My new book, What We Owe The Future, is now available for pre-order!

It makes the case for longtermism, the view that positively affecting the long-run future is a key moral priority of our time.

Here's a thread about it...
How would our priorities change if we truly took future lives as seriously as our own?

What We Owe The Future explores crucial questions about our long-term future, ranging from history to philosophy to economics to technology, such as:
What can we learn from previous social movements, such as the abolition of slavery, about changing society’s values for the better? And in general, how historically contingent is moral progress?
How likely is a global civilisational collapse, and would we recover from one? Could rapid advancements in artificial intelligence “lock in” our values this century for future generations?
Are we at risk of technological stagnation, and what does this mean for our ability to tackle risks of extinction and collapse from engineered pandemics, nuclear weapons, and extreme climate change?
Do we make the world better by bringing more happy people into existence? Will the future be good or bad, on balance?
Is this the most important century for the long-term future? How can we best use our careers and resources to leave our grandchildren’s grandchildren a world of justice, hope, and beauty?
This matters so much because the future is *big*. If humanity avoids collapse or extinction and lasts just as long as a typical mammalian species, future lives will outnumber us ten thousand to one.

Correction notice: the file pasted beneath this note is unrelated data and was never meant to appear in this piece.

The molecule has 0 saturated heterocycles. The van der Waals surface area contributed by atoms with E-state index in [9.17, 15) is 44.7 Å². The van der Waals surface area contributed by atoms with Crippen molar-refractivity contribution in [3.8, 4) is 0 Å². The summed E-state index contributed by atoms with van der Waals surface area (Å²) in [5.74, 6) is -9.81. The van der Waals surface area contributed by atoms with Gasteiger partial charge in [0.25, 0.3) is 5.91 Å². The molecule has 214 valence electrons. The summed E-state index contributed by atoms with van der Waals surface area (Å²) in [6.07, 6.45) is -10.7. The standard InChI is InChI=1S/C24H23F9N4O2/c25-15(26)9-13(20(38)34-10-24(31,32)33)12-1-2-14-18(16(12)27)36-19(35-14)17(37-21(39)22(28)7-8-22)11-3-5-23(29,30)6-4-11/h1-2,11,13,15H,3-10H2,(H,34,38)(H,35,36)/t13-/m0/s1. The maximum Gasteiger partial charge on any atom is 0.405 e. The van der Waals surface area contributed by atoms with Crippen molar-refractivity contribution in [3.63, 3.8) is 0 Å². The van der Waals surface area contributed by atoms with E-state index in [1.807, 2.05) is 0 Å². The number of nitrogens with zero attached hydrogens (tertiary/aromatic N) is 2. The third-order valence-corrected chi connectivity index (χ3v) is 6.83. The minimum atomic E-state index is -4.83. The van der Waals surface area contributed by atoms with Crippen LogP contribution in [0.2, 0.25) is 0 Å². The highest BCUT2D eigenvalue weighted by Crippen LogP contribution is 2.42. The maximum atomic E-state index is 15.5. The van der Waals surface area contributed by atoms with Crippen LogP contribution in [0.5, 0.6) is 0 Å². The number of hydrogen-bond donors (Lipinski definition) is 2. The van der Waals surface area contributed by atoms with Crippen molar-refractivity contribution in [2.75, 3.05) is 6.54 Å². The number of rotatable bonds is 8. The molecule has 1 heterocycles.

And crucially, the nature of these lives — whether they will be flourishing or miserable, egalitarian or oppressed, or whether or not they will exist at all— might well be determined by what happens this century.
That’s the case for longtermism in a nutshell: future people count, there could be a lot of them, and we can make their lives go better.
My tentative hope is that What We Owe The Future will be like Animal Liberation but for future generations: impacting broadly how society thinks about the interests of future people, and inspiring us to take action to safeguard the long term.
I think I’ve worked harder on this project than on any other in my life. When the pandemic started, I dropped everything and spent two years dedicated to research and writing.
I was aided by an amazing team of research assistants, without whom I simply could not have written such a wide-ranging book. Each page was obsessively fact-checked. The endnotes are almost as long as the book itself!
And now, I’m so excited that the launch date is finally in sight: Aug 16th in the US and Sep 1st in the UK. I’m just over the moon that I can finally share this book with you all and hear what you think!
The questions I address in this book are huge and deserve decades of research. I'm particularly excited to hear where people *disagree* with my initial findings. The stakes couldn't be higher.
If you’re interested, please consider pre-ordering it now with the links below:



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Worth reading. This is a close match for my philosophy.